this instructable is not recommended for beginners, and i would rate it a 4 out of 5 as far as difficulty is concerned. you should be experienced with the use of table saws and their associated guides, gauges, fences and safety features, and have a personality that works to perfection or precision in all aspects of a project if you desire a satisfactory result.
estimated cost for this project: $2400

Step 2:

step 1.   after receiving your set of routed parts, separate them according to part type, taking care not to mix triangles destined for pentagonal spikes with those intended for hexagonal spikes. (the triangles intended for pentagonal points are slightly narrower and shorter than those for hexagonal points.) do not remove the protective film covering the metallic surfaces  at this time.

step 2.   set aside 1 metal faced pentagon. laminate the remaining metal faced hexagons and pentagons with a 2" foamboard hexagon or pentagon respectively with metal side out.  you may wish to build a jig to ensure the alignment of the 6  3/16" holes in the center of the pieces. prepare the surfaces for gluing and follow glue manufacturer instructions. clamp or weight the pieces until fully cured.

step 3.  using the metal faced pentagon from the previous step as a template, trace around it onto the 1" plywood to make 2 pentagons. cut out the two 1" thick plywood pentagons and glue them together to make a 2" thick pentagon. this pentagon will bear the entire weight of your death star, so it is very important to use a good quality ply for this piece.  when the glue has fully cured or dried, place it on top of the metal faced pentagon. it may be slightly smaller, bit it must not extend beyond the template in any place. if necessary, remove any excess material with a belt or disc sander. when properly sized, glue the 2" thick plywood pentagon to the metal faced pentagon, once again metal side out, and allow glue to cure fully.

step 4. in this step we will use a table saw to create the appropriate bevel on all of the core pieces we laminated in the previous step.  pentagons and hexagons have different bevel angles, so they will be addressed separately, but the process is the same. angle the saw blade towards the rip fence to the required angle, then lock the angle using the arbor locking knob. then raise the blade until it's highest point is just shy of the thickness of the laminated pentagons and hexagons. clamp a board which is straight and true the the existing rip fence of the table saw to create a sacrificial rip fence. with the saw turned on, slowly bring the rip fence over to meet the spinning blade until the highest point of the blade intersects the face of the board. switch the saw off then lock down the rip fence. verify that when a pentagon is placed against the fence with the metal side up, that the saw blade removes the material just below the metal face, but does not cut into the metal. (you may wish to try it out on scraps first.)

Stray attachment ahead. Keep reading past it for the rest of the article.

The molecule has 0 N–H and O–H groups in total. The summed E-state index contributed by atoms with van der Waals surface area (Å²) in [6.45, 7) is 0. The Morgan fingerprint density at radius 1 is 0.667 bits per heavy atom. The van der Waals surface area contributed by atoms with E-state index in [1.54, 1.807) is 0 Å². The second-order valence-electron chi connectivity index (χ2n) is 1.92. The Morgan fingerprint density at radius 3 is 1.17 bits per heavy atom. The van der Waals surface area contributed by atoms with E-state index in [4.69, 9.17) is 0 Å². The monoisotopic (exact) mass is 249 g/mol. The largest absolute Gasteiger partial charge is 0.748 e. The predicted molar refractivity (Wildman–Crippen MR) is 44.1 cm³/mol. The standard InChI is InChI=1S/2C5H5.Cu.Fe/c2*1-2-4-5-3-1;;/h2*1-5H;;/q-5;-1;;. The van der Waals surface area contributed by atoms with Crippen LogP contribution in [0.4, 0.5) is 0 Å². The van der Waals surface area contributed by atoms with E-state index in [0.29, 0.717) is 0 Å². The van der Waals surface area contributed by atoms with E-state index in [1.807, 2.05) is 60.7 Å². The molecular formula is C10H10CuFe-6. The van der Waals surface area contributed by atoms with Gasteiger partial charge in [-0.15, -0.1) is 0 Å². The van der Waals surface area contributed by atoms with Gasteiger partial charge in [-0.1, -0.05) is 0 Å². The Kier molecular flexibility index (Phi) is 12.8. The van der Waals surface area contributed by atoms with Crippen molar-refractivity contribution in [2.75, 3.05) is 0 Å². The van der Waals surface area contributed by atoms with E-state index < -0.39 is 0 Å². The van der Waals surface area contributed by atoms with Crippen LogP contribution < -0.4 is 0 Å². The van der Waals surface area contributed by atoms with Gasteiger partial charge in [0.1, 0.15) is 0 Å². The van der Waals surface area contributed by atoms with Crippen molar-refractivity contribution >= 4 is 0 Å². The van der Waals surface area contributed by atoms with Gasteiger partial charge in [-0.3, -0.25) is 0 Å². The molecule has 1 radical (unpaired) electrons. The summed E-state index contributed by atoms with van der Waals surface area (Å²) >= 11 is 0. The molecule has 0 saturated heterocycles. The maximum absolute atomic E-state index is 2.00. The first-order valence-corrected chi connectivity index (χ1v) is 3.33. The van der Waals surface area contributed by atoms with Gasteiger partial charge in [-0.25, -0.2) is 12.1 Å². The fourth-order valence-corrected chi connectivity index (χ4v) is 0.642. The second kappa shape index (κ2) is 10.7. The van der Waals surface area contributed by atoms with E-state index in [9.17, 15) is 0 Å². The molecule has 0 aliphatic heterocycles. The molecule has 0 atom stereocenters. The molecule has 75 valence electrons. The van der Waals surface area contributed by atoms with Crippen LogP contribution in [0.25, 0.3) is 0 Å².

the bevel angle for pentagons is 71.31 degrees. cut all edges of the pentagons to this angle.

hexagons have two different bevel angles, 71.31 degrees on the sides which meet pentagons, and 69.09 degrees on the sides meeting other hexagons. the arrangement then is that there are three sides at 69.09 degrees and three sides at 71.31 degrees, arranged such that bevel angles alternate as you progress around the hexagon. i found it useful to mark every other side with brightly colored tape to keep track of which side is which.  you will not need to readjust the bevel angle to cut the first three sides of the hexagon as they are the same angle as the pentagons. then reset the angle and height of the blade to 69.09 degrees, readjust the rip fence before cutting the remaining three sides of each hexagon.

Step 3:

step 5. Locate the center of the pentagon with the laminated plywood backing, then use a 1 1/2" hole saw or forstner bit to cut a hole all the way through the pentagon, starting from the wood side.  then center the 1 1/2" pipe flange over the hole and mark the locations of the 4 screw holes in the flange onto the plywood. drill 4 3/8" holes all the way through the pentagon. flip the pentagon over then using a 1" spade bit with sharp spurs, carefully cut through the aluminum facing material centered over each of the four 3/8" holes. if necessary stop and remove the ring of aluminum facing, then drill away the foam only to the depth of the plywood. do not drill into the plywood with the 1" spade bit.